The idea of credit starts with differential growth and investment opportunity among investors, lenders and depositors. Individuals take small credits to invest in specific livelihood activity and receive incremental income, eventually impacting individual’s household and business environment. Microfinance supports various income generating activity and support livelihoods of communities in rural and urban ecosystem. In past one decade after the Andhra Pradesh Microfinance crisis, banks and similar financial institutions have taken charge of delivering micro credits in semi-urban and rural settings. This step was well accepted among community members, as competition lead to cost effective credit service, better financial products and inclusion of technology in all facets of micro credit process suitable to need of community.
The Reserve Bank of India in recent past have given licence to some large microfinance institutions to accept deposit from the customers and termed those as small finance banks, few licences were also issued to new financial companies. These steps have supported positively the microcredit service delivery network in India, with focus on customer centric policy framework. Small and microcredit products are tricky solutions for households to come out of vicious poverty circle in medium to long run, especially in rural context. Users of these products and services in most of the cases do not distinguish between income generating loans and consumer loans, also they hardly bother for the cost of loan, as their simple understanding is about equated repayment instalments. Their urgent need for medical service, purchase of electronic item, family function, education of kids, etc. make their choice critical and obvious.
In past few years, after introduction of SDGs development agencies want to check the impact made by these micro loans in the life of users and households to assess the degree of sustainability, relevance, effectiveness and efficiency. The immediate issue faced by impact evaluation team is making an affirmative assumption that the loan is used for the same purpose as stated in the application. In many cases, I personally found that the credit taken for livelihood activity is used elsewhere, which is of equal or sometimes of more importance to the individual or family. Let me share a story of Sunderban area in West Bengal, where a group member took loan for agriculture activity, but had to spent whole money in medical emergency. When audit team raised question about misuse of funds, her answers gave a different perspective of impact assessment and sustainability. The phrase used by her was “sahab jinda rahenge tabhi to wapas karenge”, which clearly means that health is critical factor in any household, which will pull back to relatively lower poverty level if left unattended on time.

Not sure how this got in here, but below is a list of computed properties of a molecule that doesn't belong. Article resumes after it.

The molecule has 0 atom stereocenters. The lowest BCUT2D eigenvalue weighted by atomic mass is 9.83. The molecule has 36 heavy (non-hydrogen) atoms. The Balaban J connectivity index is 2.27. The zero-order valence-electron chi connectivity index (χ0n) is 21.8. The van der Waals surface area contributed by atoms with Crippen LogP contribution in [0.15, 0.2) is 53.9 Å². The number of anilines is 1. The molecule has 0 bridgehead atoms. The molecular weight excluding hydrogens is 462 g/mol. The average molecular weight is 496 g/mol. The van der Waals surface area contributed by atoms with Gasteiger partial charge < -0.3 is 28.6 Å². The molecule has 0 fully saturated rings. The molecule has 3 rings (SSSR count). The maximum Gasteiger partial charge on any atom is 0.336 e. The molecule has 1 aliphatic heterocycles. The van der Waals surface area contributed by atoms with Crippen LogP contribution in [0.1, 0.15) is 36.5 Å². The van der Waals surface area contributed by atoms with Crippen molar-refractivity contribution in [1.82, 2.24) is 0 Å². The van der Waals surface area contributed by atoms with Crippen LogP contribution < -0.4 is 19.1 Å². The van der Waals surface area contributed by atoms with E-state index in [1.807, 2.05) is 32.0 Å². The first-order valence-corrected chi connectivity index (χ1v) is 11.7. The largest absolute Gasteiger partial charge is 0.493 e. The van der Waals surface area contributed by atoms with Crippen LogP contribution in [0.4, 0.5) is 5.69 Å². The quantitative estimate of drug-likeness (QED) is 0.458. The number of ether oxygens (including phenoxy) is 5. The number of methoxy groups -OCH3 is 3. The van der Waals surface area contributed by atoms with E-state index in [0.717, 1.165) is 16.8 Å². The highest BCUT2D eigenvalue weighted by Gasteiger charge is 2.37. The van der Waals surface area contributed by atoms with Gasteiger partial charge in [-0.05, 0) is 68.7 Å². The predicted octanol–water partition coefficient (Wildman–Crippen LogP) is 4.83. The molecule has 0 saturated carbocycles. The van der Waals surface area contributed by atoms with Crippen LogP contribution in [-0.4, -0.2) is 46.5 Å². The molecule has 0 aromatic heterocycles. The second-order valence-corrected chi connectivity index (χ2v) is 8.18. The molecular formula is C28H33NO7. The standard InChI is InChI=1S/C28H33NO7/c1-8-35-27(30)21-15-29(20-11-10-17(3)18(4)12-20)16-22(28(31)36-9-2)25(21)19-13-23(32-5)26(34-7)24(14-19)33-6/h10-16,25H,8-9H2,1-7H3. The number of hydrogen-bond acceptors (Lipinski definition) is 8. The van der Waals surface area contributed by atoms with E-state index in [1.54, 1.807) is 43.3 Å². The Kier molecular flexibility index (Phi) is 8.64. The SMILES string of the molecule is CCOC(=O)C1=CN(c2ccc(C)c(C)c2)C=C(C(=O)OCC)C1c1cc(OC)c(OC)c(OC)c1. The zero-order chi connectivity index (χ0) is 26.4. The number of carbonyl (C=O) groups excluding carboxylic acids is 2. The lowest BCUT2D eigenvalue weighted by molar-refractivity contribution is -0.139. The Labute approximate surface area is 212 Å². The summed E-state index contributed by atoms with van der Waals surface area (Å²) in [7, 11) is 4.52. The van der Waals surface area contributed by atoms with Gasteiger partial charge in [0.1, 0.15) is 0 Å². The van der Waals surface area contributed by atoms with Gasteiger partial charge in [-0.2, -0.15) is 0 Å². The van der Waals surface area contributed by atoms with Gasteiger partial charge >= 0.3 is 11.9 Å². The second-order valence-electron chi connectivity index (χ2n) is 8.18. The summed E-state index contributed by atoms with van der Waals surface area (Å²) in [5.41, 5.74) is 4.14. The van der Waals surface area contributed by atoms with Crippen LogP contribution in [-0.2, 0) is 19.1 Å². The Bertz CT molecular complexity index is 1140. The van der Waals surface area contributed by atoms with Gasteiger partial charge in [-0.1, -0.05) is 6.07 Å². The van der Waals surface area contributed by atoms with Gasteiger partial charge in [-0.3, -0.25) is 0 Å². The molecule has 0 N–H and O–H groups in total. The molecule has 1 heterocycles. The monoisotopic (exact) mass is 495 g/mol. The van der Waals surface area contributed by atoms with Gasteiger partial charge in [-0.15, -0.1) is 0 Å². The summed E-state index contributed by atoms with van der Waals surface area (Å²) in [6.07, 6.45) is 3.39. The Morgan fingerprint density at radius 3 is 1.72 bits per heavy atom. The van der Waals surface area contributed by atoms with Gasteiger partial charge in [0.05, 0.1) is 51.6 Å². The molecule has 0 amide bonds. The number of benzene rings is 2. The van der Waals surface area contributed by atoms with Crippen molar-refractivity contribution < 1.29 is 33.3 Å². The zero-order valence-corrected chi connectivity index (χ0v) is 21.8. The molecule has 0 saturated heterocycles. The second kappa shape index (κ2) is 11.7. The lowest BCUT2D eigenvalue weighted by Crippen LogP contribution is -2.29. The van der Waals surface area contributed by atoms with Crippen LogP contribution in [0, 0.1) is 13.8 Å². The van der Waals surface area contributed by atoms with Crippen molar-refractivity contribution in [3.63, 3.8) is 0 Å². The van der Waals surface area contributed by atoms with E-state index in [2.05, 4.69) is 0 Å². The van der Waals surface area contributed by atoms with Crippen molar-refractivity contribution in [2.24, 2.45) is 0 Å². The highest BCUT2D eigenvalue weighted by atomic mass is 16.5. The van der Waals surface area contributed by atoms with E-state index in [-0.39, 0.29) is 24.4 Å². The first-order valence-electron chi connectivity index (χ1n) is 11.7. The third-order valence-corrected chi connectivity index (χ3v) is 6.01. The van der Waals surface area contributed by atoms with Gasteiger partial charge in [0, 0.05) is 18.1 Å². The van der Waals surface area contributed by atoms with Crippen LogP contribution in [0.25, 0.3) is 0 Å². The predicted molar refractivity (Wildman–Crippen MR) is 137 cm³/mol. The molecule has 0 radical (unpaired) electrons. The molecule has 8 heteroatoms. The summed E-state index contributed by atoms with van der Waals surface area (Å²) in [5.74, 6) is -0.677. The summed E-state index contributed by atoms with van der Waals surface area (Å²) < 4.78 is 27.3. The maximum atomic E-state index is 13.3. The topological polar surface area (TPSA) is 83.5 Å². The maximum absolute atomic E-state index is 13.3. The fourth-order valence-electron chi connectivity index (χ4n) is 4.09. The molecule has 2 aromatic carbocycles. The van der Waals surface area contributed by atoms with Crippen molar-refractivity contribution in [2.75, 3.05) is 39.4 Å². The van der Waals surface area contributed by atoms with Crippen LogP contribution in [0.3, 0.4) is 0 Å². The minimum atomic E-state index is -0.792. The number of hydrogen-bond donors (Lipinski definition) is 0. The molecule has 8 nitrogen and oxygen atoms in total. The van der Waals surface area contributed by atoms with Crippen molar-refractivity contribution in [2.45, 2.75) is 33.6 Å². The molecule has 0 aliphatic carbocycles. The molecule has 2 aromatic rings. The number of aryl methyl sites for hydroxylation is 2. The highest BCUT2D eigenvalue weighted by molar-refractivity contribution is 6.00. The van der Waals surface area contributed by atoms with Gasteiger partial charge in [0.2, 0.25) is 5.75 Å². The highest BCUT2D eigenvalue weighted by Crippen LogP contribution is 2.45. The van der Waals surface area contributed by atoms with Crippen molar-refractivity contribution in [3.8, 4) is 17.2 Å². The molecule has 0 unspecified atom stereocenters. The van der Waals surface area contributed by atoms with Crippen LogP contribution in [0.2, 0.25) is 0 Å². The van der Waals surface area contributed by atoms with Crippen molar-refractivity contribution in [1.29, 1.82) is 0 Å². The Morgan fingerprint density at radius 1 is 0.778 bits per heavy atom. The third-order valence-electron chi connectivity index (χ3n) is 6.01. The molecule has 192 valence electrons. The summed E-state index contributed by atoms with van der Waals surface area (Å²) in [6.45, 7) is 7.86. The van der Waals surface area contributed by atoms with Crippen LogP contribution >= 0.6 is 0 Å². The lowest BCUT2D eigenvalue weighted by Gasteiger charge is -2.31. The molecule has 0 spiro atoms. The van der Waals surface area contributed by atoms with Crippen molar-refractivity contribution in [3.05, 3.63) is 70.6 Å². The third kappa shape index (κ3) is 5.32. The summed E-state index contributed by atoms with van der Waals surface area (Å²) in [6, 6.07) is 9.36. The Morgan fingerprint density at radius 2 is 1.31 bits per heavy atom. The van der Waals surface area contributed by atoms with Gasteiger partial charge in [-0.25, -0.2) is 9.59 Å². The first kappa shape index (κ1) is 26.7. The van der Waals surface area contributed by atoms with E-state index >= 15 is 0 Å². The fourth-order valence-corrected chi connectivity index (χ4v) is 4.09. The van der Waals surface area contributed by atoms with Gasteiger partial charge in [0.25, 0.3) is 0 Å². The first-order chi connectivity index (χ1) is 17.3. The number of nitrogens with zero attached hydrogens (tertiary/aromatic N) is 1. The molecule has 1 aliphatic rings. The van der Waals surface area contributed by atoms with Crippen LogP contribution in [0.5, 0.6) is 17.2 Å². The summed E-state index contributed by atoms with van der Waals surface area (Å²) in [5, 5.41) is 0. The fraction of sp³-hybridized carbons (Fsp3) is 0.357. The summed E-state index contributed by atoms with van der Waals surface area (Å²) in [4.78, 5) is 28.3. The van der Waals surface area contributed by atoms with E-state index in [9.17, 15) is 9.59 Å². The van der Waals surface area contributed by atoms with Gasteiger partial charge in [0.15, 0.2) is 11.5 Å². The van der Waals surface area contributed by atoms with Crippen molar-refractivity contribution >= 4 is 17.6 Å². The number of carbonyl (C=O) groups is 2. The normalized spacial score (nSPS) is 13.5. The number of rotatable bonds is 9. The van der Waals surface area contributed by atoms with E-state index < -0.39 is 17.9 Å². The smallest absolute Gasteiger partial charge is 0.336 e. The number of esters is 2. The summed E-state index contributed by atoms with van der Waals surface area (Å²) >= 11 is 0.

So the question comes, how to assess overall impact of any microcredit product or service? There are so many dimensions involve with the delivery of any credit product and same gets different result on the basic assumption of how much and how well the loan is used for purpose it has been asked for. Assessors need to device a simple yet powerful and cost effective tool for impact assessment of microcredit products/services. Latest reports suggest that impact need a 360 degree evaluation including social, economic and environmental parameters with sustainability and effectiveness at focal point. Separate tools for assessments are available, but same need higher degree of flexibility and standardization for selected socio-economic profiles. It is easy to write, read and even make others learn; but it’s hard to be used at ground level. A policy push is required with strong and transparent data management systems throughout the sector.
Views expressed above are the author’s own.